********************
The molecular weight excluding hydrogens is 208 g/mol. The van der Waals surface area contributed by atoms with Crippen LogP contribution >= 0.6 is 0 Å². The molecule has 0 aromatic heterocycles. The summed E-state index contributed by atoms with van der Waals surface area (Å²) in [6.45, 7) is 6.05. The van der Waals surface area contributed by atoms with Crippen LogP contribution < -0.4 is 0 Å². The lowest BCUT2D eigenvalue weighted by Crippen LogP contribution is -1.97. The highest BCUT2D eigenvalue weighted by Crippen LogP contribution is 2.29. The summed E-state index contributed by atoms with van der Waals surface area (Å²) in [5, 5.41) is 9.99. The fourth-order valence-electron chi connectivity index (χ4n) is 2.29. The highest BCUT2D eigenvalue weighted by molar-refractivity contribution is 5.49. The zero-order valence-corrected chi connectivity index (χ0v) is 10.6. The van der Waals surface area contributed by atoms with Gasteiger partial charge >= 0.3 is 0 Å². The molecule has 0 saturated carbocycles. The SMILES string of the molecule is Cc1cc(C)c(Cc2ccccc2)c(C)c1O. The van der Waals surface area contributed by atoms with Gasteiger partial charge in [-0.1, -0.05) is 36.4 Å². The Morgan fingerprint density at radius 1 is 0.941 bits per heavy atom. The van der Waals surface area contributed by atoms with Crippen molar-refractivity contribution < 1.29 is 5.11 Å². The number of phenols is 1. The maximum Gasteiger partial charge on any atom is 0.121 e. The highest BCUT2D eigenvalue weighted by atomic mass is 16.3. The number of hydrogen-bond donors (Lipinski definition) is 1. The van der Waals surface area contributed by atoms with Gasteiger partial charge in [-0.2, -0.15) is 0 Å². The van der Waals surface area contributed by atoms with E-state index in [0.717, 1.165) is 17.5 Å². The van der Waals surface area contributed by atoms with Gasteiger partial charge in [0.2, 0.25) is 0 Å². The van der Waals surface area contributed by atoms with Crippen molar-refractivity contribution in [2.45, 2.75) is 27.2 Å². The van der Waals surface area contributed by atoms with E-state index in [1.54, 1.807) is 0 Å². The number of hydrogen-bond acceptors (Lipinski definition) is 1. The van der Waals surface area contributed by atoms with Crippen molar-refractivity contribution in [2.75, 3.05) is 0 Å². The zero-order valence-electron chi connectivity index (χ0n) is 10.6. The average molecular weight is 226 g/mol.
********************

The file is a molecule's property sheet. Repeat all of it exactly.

The molecular weight excluding hydrogens is 208 g/mol. The van der Waals surface area contributed by atoms with Crippen LogP contribution >= 0.6 is 0 Å². The molecule has 0 aromatic heterocycles. The summed E-state index contributed by atoms with van der Waals surface area (Å²) in [6.45, 7) is 6.05. The van der Waals surface area contributed by atoms with Crippen LogP contribution < -0.4 is 0 Å². The lowest BCUT2D eigenvalue weighted by Crippen LogP contribution is -1.97. The highest BCUT2D eigenvalue weighted by Crippen LogP contribution is 2.29. The summed E-state index contributed by atoms with van der Waals surface area (Å²) in [5, 5.41) is 9.99. The fourth-order valence-electron chi connectivity index (χ4n) is 2.29. The highest BCUT2D eigenvalue weighted by molar-refractivity contribution is 5.49. The zero-order valence-corrected chi connectivity index (χ0v) is 10.6. The van der Waals surface area contributed by atoms with Gasteiger partial charge >= 0.3 is 0 Å². The molecule has 0 saturated carbocycles. The SMILES string of the molecule is Cc1cc(C)c(Cc2ccccc2)c(C)c1O. The van der Waals surface area contributed by atoms with Gasteiger partial charge in [-0.1, -0.05) is 36.4 Å². The Morgan fingerprint density at radius 1 is 0.941 bits per heavy atom. The van der Waals surface area contributed by atoms with Crippen molar-refractivity contribution < 1.29 is 5.11 Å². The number of phenols is 1. The maximum Gasteiger partial charge on any atom is 0.121 e. The highest BCUT2D eigenvalue weighted by atomic mass is 16.3. The number of hydrogen-bond donors (Lipinski definition) is 1. The van der Waals surface area contributed by atoms with Gasteiger partial charge in [-0.2, -0.15) is 0 Å². The van der Waals surface area contributed by atoms with E-state index in [0.717, 1.165) is 17.5 Å². The van der Waals surface area contributed by atoms with Gasteiger partial charge in [0.2, 0.25) is 0 Å². The van der Waals surface area contributed by atoms with Crippen molar-refractivity contribution in [2.45, 2.75) is 27.2 Å². The van der Waals surface area contributed by atoms with E-state index in [1.54, 1.807) is 0 Å². The number of hydrogen-bond acceptors (Lipinski definition) is 1. The van der Waals surface area contributed by atoms with Crippen molar-refractivity contribution in [2.75, 3.05) is 0 Å². The zero-order valence-electron chi connectivity index (χ0n) is 10.6. The average molecular weight is 226 g/mol.